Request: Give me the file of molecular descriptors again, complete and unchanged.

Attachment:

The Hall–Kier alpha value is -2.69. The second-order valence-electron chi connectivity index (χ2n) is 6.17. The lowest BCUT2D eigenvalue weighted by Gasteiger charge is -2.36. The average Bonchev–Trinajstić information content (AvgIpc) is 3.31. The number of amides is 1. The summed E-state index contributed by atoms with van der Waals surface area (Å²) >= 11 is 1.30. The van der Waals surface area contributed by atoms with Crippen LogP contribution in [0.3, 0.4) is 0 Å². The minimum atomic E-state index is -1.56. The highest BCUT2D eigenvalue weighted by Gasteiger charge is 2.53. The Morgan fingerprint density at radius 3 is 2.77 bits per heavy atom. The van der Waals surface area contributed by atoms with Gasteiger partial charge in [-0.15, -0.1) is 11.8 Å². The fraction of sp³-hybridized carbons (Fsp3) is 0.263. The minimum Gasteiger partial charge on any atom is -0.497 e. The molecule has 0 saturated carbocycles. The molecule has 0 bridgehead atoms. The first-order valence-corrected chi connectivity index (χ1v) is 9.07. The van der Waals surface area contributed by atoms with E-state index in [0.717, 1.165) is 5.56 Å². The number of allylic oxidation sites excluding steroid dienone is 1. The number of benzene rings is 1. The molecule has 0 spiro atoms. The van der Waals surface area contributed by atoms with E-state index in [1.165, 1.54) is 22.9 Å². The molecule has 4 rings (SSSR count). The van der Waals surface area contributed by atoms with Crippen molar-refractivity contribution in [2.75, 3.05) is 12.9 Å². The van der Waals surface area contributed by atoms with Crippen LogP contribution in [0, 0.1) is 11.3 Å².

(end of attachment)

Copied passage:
The Hall–Kier alpha value is -2.69. The second-order valence-electron chi connectivity index (χ2n) is 6.17. The lowest BCUT2D eigenvalue weighted by Gasteiger charge is -2.36. The average Bonchev–Trinajstić information content (AvgIpc) is 3.31. The number of amides is 1. The summed E-state index contributed by atoms with van der Waals surface area (Å²) >= 11 is 1.30. The van der Waals surface area contributed by atoms with Crippen LogP contribution in [0.3, 0.4) is 0 Å². The minimum atomic E-state index is -1.56. The highest BCUT2D eigenvalue weighted by Gasteiger charge is 2.53. The Morgan fingerprint density at radius 3 is 2.77 bits per heavy atom. The van der Waals surface area contributed by atoms with Gasteiger partial charge in [-0.15, -0.1) is 11.8 Å². The fraction of sp³-hybridized carbons (Fsp3) is 0.263. The minimum Gasteiger partial charge on any atom is -0.497 e. The molecule has 0 saturated carbocycles. The molecule has 0 bridgehead atoms. The first-order valence-corrected chi connectivity index (χ1v) is 9.07. The van der Waals surface area contributed by atoms with E-state index in [0.717, 1.165) is 5.56 Å². The number of allylic oxidation sites excluding steroid dienone is 1. The number of benzene rings is 1. The molecule has 0 spiro atoms. The van der Waals surface area contributed by atoms with E-state index in [1.165, 1.54) is 22.9 Å². The molecule has 4 rings (SSSR count). The van der Waals surface area contributed by atoms with Crippen molar-refractivity contribution in [2.75, 3.05) is 12.9 Å². The van der Waals surface area contributed by atoms with Crippen LogP contribution in [0, 0.1) is 11.3 Å².